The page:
In this latest installment on best practices for cloud business intelligence, we examine a critical requirement before committing to a long-term cloud analytic partnership: proof of concept (POCs).
A good starting point for substantiating a proof of concept is by selecting an application that addresses a real business or operational need. For instance, leaders of a retail bank that place customer profitability as a top business goal may want to use a cloud analytics platform to help decision-makers identify customers and prospects who are most likely to generate profitable relationships for the bank, including the likelihood for cross-selling or upselling additional products and services.
Since proof of concept is intended to justify that a cloud BI platform can meet your organization’s business and technological needs, the test application selected should represent a clear use case that can be completed in a relatively short period of time (e.g. 30-to-60 days).
The application selected for your proof of concept can also help to gain buy-in and support from key stakeholders. While a POC application that meets a specific need for a particular business unit (e.g. distribution) may signal compelling returns, a broader POC application that addresses more extensive enterprise requirements will likely have greater influence on top decision makers – both for platform approval and end user adoption.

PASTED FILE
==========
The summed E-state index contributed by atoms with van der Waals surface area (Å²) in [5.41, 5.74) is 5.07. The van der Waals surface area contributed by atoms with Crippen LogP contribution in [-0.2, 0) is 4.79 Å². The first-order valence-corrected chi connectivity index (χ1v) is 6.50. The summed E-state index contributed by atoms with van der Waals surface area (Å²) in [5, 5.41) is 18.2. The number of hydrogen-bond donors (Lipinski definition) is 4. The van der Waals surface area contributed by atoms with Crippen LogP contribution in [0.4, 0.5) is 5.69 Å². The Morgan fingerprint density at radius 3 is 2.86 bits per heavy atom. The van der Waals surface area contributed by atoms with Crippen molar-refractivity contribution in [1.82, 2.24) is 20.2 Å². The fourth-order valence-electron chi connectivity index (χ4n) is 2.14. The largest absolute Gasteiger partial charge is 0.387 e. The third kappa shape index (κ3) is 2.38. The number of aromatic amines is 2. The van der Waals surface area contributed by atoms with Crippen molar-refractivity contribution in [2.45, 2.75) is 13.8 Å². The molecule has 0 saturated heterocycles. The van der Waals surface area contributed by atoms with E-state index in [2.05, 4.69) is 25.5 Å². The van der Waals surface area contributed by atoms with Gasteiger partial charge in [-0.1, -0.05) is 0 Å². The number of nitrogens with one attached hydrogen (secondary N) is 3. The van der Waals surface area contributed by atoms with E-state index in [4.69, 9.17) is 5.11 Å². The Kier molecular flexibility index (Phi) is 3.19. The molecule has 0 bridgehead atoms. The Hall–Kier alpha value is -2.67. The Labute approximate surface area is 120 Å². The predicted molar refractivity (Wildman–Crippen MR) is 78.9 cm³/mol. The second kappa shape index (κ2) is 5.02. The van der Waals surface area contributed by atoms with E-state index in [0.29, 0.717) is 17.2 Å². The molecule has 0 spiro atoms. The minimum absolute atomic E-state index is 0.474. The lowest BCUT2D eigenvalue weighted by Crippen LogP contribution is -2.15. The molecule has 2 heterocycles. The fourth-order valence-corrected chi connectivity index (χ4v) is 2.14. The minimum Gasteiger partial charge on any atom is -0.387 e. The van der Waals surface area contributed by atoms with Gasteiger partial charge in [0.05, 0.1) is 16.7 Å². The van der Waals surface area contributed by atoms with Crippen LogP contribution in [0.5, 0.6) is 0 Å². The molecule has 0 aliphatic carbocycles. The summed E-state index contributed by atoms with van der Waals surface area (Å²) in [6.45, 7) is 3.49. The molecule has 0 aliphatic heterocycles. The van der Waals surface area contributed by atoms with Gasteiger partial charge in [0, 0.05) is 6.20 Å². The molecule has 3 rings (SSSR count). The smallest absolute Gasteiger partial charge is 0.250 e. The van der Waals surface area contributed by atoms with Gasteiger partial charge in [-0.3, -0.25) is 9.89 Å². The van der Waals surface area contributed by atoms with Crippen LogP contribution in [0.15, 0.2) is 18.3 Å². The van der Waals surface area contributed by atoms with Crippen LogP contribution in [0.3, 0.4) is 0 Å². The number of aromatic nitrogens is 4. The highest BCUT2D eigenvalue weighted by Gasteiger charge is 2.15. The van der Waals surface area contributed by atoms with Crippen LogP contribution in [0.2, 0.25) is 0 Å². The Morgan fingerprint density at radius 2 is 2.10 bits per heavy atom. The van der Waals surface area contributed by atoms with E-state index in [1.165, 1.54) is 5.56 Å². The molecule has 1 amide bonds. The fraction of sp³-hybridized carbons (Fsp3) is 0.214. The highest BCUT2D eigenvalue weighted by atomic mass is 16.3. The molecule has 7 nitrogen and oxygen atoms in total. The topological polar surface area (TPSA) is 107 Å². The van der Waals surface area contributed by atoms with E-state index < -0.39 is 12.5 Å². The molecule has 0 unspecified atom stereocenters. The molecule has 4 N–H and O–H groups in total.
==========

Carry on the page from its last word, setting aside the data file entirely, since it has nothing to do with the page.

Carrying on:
A well-reasoned proof of concept can reduce risk by testing business and technological requirements accordingly. In our next installment, we’ll examine the essential aspects of training to meet your organization’s project needs and cultural fit.